Fearless Pioneers Talking Psychological Safety – Alison Lowe OBE

Alison Lowe
Deputy Mayor for Police and Crime at West Yorkshire Combined Authority

About Alison

Alison is the current Deputy Mayor for Policing and Crime in West Yorkshire, with delegated PCC functions from the elected Mayor. In this role Alison holds the force to account for delivery of an effective policing service to the 2.4 million people of the county. She also lead nationally on Race Disparities, Equality and Human Rights as a member of the APCC. She is the former CEO of Touchstone, a community-based mental health charity specialising in diverse communities, as well as a Leeds City Councillor for 29 years, on behalf of the Labour Party.

Q1 Why do you believe psychological safety is so important for organisations?

Feeling safe within the workplace is key to high performance and psychological wellbeing. As Touchstone CEO, I co-created a happy and successful organisation where difference was celebrated and all staff felt safe to be themselves. As a result, we achieved our business goals as well as our charitable objectives.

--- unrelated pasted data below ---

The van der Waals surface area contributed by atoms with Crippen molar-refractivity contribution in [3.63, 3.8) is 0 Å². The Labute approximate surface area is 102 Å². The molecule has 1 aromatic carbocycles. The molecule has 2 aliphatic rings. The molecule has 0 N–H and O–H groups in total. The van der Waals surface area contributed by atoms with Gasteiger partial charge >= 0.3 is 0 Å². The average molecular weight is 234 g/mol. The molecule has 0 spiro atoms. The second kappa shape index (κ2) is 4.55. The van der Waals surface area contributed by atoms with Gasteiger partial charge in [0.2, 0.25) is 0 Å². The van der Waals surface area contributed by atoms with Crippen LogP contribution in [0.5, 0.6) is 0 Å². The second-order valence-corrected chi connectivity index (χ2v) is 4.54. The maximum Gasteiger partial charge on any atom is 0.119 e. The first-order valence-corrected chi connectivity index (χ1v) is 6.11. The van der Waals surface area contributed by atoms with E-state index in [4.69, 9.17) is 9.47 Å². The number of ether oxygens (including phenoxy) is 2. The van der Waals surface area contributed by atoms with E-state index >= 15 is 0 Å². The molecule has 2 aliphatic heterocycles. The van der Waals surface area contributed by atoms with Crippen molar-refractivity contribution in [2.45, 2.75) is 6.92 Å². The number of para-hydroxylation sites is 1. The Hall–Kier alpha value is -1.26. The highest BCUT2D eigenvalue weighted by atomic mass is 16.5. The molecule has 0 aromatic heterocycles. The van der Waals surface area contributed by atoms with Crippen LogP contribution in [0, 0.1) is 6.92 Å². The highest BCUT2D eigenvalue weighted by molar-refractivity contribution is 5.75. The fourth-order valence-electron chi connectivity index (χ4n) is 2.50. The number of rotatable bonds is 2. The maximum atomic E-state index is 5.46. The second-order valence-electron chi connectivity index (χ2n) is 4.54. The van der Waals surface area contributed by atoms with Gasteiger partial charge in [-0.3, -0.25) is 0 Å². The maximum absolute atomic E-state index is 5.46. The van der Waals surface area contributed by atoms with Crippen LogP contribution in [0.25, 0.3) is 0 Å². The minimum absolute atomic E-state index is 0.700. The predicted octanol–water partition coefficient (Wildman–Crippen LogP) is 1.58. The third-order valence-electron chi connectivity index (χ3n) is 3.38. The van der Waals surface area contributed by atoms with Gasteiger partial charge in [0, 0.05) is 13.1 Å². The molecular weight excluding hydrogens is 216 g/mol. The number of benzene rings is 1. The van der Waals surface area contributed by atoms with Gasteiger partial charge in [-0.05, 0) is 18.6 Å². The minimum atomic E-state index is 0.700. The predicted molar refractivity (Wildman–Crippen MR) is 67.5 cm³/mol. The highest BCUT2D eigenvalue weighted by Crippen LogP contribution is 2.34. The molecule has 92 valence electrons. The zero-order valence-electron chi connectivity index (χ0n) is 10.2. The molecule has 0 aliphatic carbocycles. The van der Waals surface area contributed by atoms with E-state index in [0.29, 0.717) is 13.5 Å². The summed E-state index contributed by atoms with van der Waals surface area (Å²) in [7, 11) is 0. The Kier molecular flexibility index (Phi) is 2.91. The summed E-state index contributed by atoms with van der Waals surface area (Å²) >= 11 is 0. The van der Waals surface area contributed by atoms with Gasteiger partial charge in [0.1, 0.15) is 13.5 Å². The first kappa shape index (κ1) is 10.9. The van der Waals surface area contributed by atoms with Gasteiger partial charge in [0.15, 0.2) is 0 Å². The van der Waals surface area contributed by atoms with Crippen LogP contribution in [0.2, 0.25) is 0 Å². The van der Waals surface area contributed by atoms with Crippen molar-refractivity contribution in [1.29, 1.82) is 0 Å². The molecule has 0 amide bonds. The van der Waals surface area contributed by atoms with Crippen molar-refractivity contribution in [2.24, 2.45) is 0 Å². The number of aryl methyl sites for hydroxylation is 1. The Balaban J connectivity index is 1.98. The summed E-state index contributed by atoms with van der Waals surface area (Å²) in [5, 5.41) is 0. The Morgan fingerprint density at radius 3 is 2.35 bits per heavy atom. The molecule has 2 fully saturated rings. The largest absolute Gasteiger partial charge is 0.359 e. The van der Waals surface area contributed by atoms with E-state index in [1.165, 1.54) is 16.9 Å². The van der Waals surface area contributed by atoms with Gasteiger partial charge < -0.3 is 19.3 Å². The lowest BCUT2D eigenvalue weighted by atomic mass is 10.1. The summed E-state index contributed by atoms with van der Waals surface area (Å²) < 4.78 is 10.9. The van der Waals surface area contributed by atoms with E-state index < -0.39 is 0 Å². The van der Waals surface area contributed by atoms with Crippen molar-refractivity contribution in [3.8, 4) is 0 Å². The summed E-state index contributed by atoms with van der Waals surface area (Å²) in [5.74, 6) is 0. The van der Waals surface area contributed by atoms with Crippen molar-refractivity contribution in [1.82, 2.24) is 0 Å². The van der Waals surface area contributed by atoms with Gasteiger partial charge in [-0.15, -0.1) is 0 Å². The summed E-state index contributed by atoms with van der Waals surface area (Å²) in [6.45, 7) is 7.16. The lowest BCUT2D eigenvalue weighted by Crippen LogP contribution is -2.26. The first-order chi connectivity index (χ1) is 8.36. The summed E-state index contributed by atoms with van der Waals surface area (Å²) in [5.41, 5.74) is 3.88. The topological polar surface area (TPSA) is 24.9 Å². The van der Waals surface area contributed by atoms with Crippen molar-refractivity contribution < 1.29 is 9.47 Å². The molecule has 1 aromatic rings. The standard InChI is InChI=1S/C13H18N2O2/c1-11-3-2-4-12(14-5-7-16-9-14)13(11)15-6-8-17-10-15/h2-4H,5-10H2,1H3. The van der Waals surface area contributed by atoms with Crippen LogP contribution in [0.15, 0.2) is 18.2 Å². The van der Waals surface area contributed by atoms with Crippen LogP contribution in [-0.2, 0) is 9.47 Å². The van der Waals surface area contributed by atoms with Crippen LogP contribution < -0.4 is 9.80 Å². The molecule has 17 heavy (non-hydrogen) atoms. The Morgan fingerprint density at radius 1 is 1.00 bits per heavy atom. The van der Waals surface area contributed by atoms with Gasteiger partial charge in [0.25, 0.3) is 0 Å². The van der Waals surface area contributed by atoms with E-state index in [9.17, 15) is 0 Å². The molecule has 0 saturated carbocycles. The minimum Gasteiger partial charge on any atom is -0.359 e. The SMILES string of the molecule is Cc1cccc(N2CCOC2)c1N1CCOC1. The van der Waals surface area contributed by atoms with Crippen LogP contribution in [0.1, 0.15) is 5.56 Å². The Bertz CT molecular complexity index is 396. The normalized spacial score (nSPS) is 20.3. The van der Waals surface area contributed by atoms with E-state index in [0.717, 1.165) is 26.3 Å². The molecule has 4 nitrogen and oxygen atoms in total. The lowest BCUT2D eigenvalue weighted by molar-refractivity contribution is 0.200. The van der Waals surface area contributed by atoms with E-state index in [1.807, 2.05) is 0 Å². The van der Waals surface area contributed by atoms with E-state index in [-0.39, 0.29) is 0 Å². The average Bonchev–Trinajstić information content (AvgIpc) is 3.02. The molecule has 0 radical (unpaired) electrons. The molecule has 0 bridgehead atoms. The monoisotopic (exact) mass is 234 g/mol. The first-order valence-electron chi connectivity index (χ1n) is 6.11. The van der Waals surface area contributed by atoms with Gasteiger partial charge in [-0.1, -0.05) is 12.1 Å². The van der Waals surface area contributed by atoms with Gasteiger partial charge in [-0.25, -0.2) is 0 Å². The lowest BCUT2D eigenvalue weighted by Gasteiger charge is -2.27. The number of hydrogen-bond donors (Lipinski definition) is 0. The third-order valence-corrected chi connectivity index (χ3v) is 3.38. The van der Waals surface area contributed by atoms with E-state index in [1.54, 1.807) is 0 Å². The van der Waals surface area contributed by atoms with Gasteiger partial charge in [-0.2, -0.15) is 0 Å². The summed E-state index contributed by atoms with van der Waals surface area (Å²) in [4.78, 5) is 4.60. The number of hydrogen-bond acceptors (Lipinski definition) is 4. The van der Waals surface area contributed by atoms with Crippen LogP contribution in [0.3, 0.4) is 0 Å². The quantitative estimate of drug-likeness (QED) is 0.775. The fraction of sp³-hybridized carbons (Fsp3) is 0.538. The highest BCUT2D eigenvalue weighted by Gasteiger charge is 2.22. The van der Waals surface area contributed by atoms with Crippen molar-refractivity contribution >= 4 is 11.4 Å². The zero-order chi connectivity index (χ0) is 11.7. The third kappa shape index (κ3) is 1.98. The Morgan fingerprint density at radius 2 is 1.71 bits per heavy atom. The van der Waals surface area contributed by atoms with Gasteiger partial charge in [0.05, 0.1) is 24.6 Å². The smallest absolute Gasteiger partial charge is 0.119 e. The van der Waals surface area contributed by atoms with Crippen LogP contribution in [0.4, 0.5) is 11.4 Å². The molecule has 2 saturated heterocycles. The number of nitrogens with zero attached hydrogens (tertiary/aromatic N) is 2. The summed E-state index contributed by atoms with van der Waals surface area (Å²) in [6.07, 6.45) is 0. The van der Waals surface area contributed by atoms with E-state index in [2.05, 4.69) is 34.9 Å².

Psychological safety also ensures the values and policies of an organisation are followed and complaints of harassment, discrimination or bullying do not occur, as those behaviours do not happen, as everyone has a shared interest and responsibility for maintaining the safe space.

Q2 Which organisational layer and enabler are most important to psychological safety?

Self. When I started to understand the impact of my own behaviours on the PS of my workplace, I recognised the power I had to transform the organisation for good, but also to create a safe space for myself too. I acknowledged the trauma and experiences that had impacted me in my life and I shared these with all my colleagues. This took time and practice, and I also benefited from coaching on my journey but once I realised the power of me, I stopped the behaviours that belied my stated values and I lived them, instead. This allowed other colleagues to do the same and we Co produced an ecosystem with safety of all at its heart.

Fairness is one of my biggest personal values. In an companies where fairness is an organisational value, everyone is hrld to account for the way they behave towards each other. Fairness, as an end in itself, also drives strategy, policy, training, research and delivery for staff and the end users.


Q3. What do you think are the biggest challenges in creating psychological safety?

Fear. Leaders don’t want to be vulnerable and think this makes them look weak, when actually, it makes them better.